Please use this identifier to cite or link to this item: https://observatorio.fm.usp.br/handle/OPI/22451
Title: What Rules of Thumb Do Clinicians Use to Decide Whether to Antagonize Nondepolarizing Neuromuscular Blocking Drugs?
Authors: VIDEIRA, Rogerio L. R.VIEIRA, Joaquim E.
Citation: ANESTHESIA AND ANALGESIA, v.113, n.5, p.1192-1196, 2011
Abstract: BACKGROUND: In anesthesia practice, inadequate antagonism of neuromuscular blocking drugs (NMBD) may lead to frequent prevalence of residual neuromuscular block that is associated with morbidity and death. In this study we analyzed the clinical decision on antagonizing NMBD to generate hypotheses about barriers to the introduction of experts' recommendations into clinical practice. METHODS: Sequential surveys were conducted among 108 clinical anesthesiologists to elicit the rules of thumb (heuristics) that support their decisions and provide a measurement of the confidence the clinicians have in their own decisions in comparison with their peers' decisions. RESULTS: The 2 most frequently used heuristics for administering reversal were ""the interval since the last NMBD dose was short"" and ""the breathing pattern is inadequate,"" chosen by 73% and 71% of the clinicians, respectively. Clinicians considered that the prevalence of clinically significant residual block is higher in their colleagues' practices than in their own practice (60% vs 16%, odds ratio = 7.8, 95% confidence interval, 3.8 to 16.2, P = 0.0001). The clinicians were less likely to use antagonists if >60 minutes had elapsed after a single dose of atracurium (0.5 mg/kg) (31%) in comparison with after rocuronium 0.6 mg/kg (53%) (P = 0.0035). CONCLUSIONS: In our institution, the clinical decision to antagonize NMBD is mainly based on the pharmacological forecast and a qualitative judgment of the adequacy of the breathing pattern. Clinicians judge themselves as better skilled at avoiding residual block than they do their colleagues, making them overconfident in their capacity to estimate the duration of action of intermediate-acting NMBD. Awareness of these systematic errors related to clinical intuition may facilitate the adoption of experts' recommendations into clinical practice. (Anesth Analg 2011; 113: 1192-6)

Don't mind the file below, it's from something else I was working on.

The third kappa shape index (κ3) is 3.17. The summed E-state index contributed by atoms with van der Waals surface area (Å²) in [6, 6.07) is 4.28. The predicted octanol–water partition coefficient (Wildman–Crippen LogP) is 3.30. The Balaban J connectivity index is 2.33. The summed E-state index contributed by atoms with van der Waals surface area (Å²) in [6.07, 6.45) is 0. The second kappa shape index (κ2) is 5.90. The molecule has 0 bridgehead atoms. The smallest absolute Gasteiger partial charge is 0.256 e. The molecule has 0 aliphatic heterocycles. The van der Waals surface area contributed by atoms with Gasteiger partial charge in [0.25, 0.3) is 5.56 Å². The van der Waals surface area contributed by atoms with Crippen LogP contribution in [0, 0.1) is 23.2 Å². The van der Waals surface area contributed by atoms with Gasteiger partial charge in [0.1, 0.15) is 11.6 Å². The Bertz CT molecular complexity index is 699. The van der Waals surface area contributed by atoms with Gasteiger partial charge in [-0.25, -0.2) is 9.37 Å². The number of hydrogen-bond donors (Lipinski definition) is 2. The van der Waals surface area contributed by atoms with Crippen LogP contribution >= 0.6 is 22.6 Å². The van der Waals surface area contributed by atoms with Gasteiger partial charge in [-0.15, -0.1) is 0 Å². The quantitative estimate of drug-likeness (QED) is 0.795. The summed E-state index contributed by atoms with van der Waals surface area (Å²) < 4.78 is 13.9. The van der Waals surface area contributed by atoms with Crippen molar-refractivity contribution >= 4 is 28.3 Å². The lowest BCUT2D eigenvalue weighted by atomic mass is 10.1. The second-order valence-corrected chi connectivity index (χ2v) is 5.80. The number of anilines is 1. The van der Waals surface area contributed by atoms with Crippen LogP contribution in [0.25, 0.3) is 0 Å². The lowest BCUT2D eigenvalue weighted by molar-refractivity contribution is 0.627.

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Artigos e Materiais de Revistas Científicas - FM/MCG
Departamento de Cirurgia - FM/MCG

Artigos e Materiais de Revistas Científicas - HC/ICHC
Instituto Central - HC/ICHC

Artigos e Materiais de Revistas Científicas - LIM/08
LIM/08 - Laboratório de Anestesiologia


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